11. Bruce Lindfield

    Bruce Lindfield Unprofessional TalkBass Contributor Gold Supporting Member

    Yes, this is what I thought - so the VL208, for example has sensitivity of 99db (@1M w/2.83 vrms). Which cabs are better than this, in terms of efficiency? Do they actually sound louder?
     
  12. Bob Gollihur

    Bob Gollihur GollihurMusic.com

    Mar 22, 2000
    New Joisey Shore
    Big Cheese Emeritus: Gollihur Music
    Many are more and less efficient; my Eden 2x12 was louder (103DB SPL @ 1w 1m according to Eden), but it wasn't better. Carvin doesn't state efficiency specs., but I can tell you it was less efficient than the Eden but more than the EAs IME.

    Efficiency speaks to the amount of volume you get per watt. It doesn't address quality in any way, and (accurate) frequency response has to be taken into consideration. But it is helpful when choosing the power required.

    Specifications can be a good general guide, but there's no substitute for ears and experience, especially since personal preferences are so highly subjective.
     
  13. Matthias

    Matthias

    May 30, 2000
    Vienna, Austria
    Bruce:
    You said you expect cabs with larger speaker area to be louder - this is true, and also the sensitivity and SPL values you listed tell the same story.
    You can expect e.g the VL310 to be nearly twice as loud than the VL108 (+9dB), when supplied with the same amount of power.
    I think this makes sense!

    But another point just came to my mind:
    I think how loud a cab sounds, is also determined by it's frequency response. When it pushes mids (around 300Hz) it will sound louder than a cab with flat response.
    Maybe you can think of it as a 'built-in-EQ'.
    What happens if you dial out the mids on your amp? You will need more power to be heard as well as before!
    The same with cabs: HiFi-like cabs have less mids than 'usual' cabs, hence they need more power.
    And you won't find this in the specs - ergo you have to listen.

    Someone please correct me, if I'm on the wrong path!
    Matthias

    [Edited by Matthias on 09-05-2000 at 09:40 AM]
     
  14. andrew

    andrew Supporting Member

    May 20, 2000
    Vancouver BC/Pacific Northwest
    Endorsing Artist: Aguilar Amplification, Spector, Regenerate Guitar Works, Tech 21 NYC
    hey bruce and bob,
    you're getting at exactly my problem. between company specs and player's experience info it's hard to judge what is true. EA is a great example, because on paper they don't look to bad at all. acme's cab specs aren't even that low, but they're notorious for eating power.so does that mean that acme hyped up their specs? i doubt it, because andy lewis seems very upfront about them requiring lots of power, so why lie about the specs? which makes me then wonder what is it about an acme that allows it these specs but still eat power? this kinda makes the specs meaningless in this case, doesn't it?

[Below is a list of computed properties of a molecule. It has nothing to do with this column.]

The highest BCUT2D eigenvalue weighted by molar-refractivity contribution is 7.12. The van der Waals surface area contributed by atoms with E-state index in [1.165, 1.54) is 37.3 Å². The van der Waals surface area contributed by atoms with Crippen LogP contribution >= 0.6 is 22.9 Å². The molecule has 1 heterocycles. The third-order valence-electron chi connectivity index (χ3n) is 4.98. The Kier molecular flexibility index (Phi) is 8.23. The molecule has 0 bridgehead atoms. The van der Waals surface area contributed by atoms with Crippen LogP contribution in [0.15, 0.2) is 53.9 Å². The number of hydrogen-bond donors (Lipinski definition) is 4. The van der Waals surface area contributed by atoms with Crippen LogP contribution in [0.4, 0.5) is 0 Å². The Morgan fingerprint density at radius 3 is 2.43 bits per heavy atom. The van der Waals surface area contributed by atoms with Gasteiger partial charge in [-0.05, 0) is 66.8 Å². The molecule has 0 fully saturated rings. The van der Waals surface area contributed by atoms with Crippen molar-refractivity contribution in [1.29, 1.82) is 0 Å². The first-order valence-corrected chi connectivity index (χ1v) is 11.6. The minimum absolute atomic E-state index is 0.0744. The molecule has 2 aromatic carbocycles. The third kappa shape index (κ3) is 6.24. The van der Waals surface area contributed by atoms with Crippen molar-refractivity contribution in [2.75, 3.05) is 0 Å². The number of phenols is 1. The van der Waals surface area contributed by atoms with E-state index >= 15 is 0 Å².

thanks to everyone who's contributing to this. it has all helped. now if anyone has any simple rules or formulas for telling which cabs are loudest with the same given head i'd love to hear about them.
    i believe that someone said 105 db is twice as loud as 95db.
    so does that mean a 2x10 with a 105 db puts out equal volume to a 4x10 with 95db? or does extra speaker coverage somehow alter this logic (the waters cloud further...)?
    so an ashdown 4x10 has an spl of 103db, while an ampeg has 98db. does this mean the ashdown is noticably louder?by that same example, an ashdown 8x10 is rated at 109db, while an ampeg 8x10 is rated for 100db, does this mean the ashdown 8x10 would be (almost) twice as loud as the ampeg's?if so that must be one scary cab.
     
  15. Bob Gollihur

    Bob Gollihur GollihurMusic.com

    Mar 22, 2000
    New Joisey Shore
    Big Cheese Emeritus: Gollihur Music
    Acme's cabs are even LESS efficient than the Euphonic Audio cabs. From the Acme site:
    Low B-2: 93 dB 1W/1M